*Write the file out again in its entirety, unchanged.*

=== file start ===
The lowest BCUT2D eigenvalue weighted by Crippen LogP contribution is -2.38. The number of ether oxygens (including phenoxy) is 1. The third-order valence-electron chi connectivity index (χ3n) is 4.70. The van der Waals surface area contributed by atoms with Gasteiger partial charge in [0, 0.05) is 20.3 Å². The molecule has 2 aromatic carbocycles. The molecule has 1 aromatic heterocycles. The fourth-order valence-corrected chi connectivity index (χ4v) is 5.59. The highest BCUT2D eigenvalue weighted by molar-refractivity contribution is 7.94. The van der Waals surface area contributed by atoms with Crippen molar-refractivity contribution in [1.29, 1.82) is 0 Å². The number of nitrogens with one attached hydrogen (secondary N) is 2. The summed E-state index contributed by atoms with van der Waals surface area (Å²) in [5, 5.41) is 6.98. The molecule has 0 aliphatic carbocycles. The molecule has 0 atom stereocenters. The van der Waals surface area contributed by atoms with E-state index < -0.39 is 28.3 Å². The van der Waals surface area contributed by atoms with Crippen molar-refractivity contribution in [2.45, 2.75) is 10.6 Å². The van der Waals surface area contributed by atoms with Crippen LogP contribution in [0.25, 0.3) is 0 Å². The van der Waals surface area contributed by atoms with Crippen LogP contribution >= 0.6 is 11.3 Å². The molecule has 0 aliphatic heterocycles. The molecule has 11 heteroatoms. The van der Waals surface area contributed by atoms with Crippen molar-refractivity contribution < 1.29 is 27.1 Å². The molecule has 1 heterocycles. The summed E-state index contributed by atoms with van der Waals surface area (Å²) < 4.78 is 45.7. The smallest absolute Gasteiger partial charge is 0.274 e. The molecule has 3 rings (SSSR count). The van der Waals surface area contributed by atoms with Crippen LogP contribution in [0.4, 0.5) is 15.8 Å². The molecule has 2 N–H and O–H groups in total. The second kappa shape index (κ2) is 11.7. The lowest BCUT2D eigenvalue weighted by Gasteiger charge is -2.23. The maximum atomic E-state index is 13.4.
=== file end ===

The lowest BCUT2D eigenvalue weighted by Crippen LogP contribution is -2.38. The number of ether oxygens (including phenoxy) is 1. The third-order valence-electron chi connectivity index (χ3n) is 4.70. The van der Waals surface area contributed by atoms with Gasteiger partial charge in [0, 0.05) is 20.3 Å². The molecule has 2 aromatic carbocycles. The molecule has 1 aromatic heterocycles. The fourth-order valence-corrected chi connectivity index (χ4v) is 5.59. The highest BCUT2D eigenvalue weighted by molar-refractivity contribution is 7.94. The van der Waals surface area contributed by atoms with Crippen molar-refractivity contribution in [1.29, 1.82) is 0 Å². The number of nitrogens with one attached hydrogen (secondary N) is 2. The summed E-state index contributed by atoms with van der Waals surface area (Å²) in [5, 5.41) is 6.98. The molecule has 0 aliphatic carbocycles. The molecule has 0 atom stereocenters. The van der Waals surface area contributed by atoms with E-state index < -0.39 is 28.3 Å². The van der Waals surface area contributed by atoms with Crippen molar-refractivity contribution in [2.45, 2.75) is 10.6 Å². The van der Waals surface area contributed by atoms with Crippen LogP contribution in [0.25, 0.3) is 0 Å². The van der Waals surface area contributed by atoms with Crippen LogP contribution >= 0.6 is 11.3 Å². The molecule has 0 aliphatic heterocycles. The molecule has 11 heteroatoms. The van der Waals surface area contributed by atoms with Crippen molar-refractivity contribution < 1.29 is 27.1 Å². The molecule has 1 heterocycles. The summed E-state index contributed by atoms with van der Waals surface area (Å²) < 4.78 is 45.7. The smallest absolute Gasteiger partial charge is 0.274 e. The molecule has 3 rings (SSSR count). The van der Waals surface area contributed by atoms with Crippen LogP contribution in [0.4, 0.5) is 15.8 Å². The molecule has 2 N–H and O–H groups in total. The second kappa shape index (κ2) is 11.7. The lowest BCUT2D eigenvalue weighted by Gasteiger charge is -2.23. The maximum atomic E-state index is 13.4.